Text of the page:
By Leslie Leonpacher

Humble Earth garden … the name doesn’t quite do this place justice. If by being humble you mean that this garden provides a sustainable, renewable environment then perhaps it is aptly named, but it is so much more. Sanctuary, nurturing environment …  however you label it, for some creatures these places are in short supply these days, unless you happen into the Certified Wildlife Habitat that Monica Soileau Boutte has created in her home garden. Monica and husband, Steve, have created a wildlife paradise near the outskirts of Lafayette. The home sits alongside a coulee that is safe harbor to a myriad of butterflies, moths, native bees, birds, and all manner of creatures that might wander, fly, or slither along the flora-laden paths throughout their property. 

Milkweed and root beer plant (Piper auritum), with the garden shed in the background.

This creation is a far cry from the couple’s previous home where the herbicide overspray on nearby soybean fields and red clay soil kept natural growth severely stunted. Their current property came with its own issues and this habitat didn’t happen without some help. It is through years of dedicated planting, soil enhancement, and research that the couple transformed the property where formerly there had been only a handful of trees and a mostly grass landscape all the way back to the coulee. 

Monica documents this garden’s journey year round. The brilliant blooms and foliage of spring, the deep heat of summer has it’s own treasures, the changes of fall and winter.

Today, the wildlife enthusiasts share their garden with a welcome array of creatures. Possums, raccoons, squirrels, birds, and insects of all colors and varieties visit and share this pesticide-free zone. But it’s more than just pesticide-free. In order to become a Certified Wildlife Habitat, the hosts must provide food, water, and shelter. That comes in the form of trees such as hackberry (Celtis occidentalis), which feeds with nectar, provides friendly flora for butterflies and other insects. It also means allowing the leaves to remain where they fall, because by doing so, Monica has noticed a significant increase in the butterfly population. 

The labyrinth, along with Echinacea, musk mallow (Malva moschata), Turk’s cap (Malvaviscus arboreus var. drummondii), obedient plant, White Star hibiscus (H. coccineus ‘Alba’), and other perennials.

Night-blooming jasmine (Cestrum nocturnum) is a key player in attracting spectacular moths in the evening. A crybaby tree (Erythrina crista-galli) blooms three to four times a year. There are five different varieties of Salvia, porterweed (Stachytarpheta spp.), oak trees (Quercus spp.), four types of passion vine (Passiflora spp.) swirl and bind a tree house reading room that sometimes shelters creatures who don’t always read books. There is also wahoo (Euonymus atropurpureus), three different varieties milkweed (Asclepias spp.), Vitex, holly (Ilex spp.), and evergreen Wisteria. There is also American beautyberry (Callicarpa americana), Viburnum, Aster, goldenrod (Solidago spp.), Eupatorium, black cherry (Prunus serotina), roughleaf dogwood (Cornus drummondii), loquat (Eriobotrya japonica), and pineapple guava (Feijoa sellowiana). Careful consideration is given in plant selection for how it will provide food, water or shelter to meet the needs of the inhabitants.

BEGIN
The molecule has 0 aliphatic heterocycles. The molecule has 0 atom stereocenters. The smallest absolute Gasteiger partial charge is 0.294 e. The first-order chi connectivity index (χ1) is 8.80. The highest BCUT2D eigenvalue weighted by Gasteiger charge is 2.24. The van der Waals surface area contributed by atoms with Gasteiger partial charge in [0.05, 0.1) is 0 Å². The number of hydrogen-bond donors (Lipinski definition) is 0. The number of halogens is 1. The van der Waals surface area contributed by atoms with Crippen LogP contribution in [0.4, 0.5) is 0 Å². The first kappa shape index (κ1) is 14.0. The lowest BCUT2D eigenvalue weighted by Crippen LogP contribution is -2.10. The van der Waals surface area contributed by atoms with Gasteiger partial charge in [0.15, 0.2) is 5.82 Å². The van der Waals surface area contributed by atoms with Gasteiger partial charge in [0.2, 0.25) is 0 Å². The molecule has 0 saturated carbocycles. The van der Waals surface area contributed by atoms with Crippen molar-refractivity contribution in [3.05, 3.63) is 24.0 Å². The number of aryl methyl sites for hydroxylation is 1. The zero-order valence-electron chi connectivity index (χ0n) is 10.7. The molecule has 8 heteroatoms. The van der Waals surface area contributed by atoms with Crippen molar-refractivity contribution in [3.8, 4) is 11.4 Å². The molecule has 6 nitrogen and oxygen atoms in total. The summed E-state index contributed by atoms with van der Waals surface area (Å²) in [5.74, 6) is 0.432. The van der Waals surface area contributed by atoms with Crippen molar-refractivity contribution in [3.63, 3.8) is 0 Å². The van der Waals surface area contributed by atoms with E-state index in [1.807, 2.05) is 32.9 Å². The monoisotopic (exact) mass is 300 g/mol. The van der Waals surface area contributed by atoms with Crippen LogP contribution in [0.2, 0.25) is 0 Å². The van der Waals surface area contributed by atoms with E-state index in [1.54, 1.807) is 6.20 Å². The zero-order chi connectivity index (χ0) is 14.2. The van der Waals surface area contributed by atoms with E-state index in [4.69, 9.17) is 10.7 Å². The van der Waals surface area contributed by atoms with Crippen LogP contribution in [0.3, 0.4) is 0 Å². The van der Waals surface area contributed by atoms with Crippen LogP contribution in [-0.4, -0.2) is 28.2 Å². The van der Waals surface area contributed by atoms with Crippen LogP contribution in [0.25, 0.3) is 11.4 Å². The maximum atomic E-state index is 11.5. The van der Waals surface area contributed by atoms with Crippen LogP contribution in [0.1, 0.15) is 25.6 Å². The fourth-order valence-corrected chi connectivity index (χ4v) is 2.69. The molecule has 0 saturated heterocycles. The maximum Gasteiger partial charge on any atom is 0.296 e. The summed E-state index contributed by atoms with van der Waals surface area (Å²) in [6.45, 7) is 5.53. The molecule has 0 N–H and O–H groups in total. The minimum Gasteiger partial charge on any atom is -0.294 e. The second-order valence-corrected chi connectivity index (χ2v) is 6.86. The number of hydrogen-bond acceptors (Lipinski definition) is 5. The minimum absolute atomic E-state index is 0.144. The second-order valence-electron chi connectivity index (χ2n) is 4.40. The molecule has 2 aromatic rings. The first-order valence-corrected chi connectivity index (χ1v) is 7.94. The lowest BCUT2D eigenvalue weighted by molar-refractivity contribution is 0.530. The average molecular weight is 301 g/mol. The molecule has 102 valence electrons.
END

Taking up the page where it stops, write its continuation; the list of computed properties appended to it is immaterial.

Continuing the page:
A blooming “candelabra” of bowing lady clerodendrum over a garden statue.

On most days the couple makes a point of dining al fresco in the garden. To ensure they can do this as often as possible they use a Thermacell repellant device because an occasional bat may want to make a meal out of the mosquitos, sans pesticide. To hear her tell it the occasional four-legged visitor peeking at the couple taking their ease after a day is better than any television. It stands to reason that if you create paradise, you get to live in it.

Homeowner Monica Soileau Boutte

Monica documents this garden’s journey year round. The brilliant blooms and foliage of spring, the deep heat of summer has it’s own treasures, the changes of fall and winter. Amidst it all is the interesting array of visitors, who are sometimes patient enough to have their visit documented. Monica followed some tips from husband Steve, an artist, on how to take better photographs and the results are a stunning capture of her gardening exploits. Monica is also a master gardener and participates in the Louisiana Horticultural Society research studies. The varieties of plants and flowers have been acquired over time. Some of the various sources include LSU’s Hilltop Arboretum Plant fest, the Daylily Festival, Festival des Fleurs, and the Sunset Herb Festival as well as Almost Eden and Native Sun nurseries.

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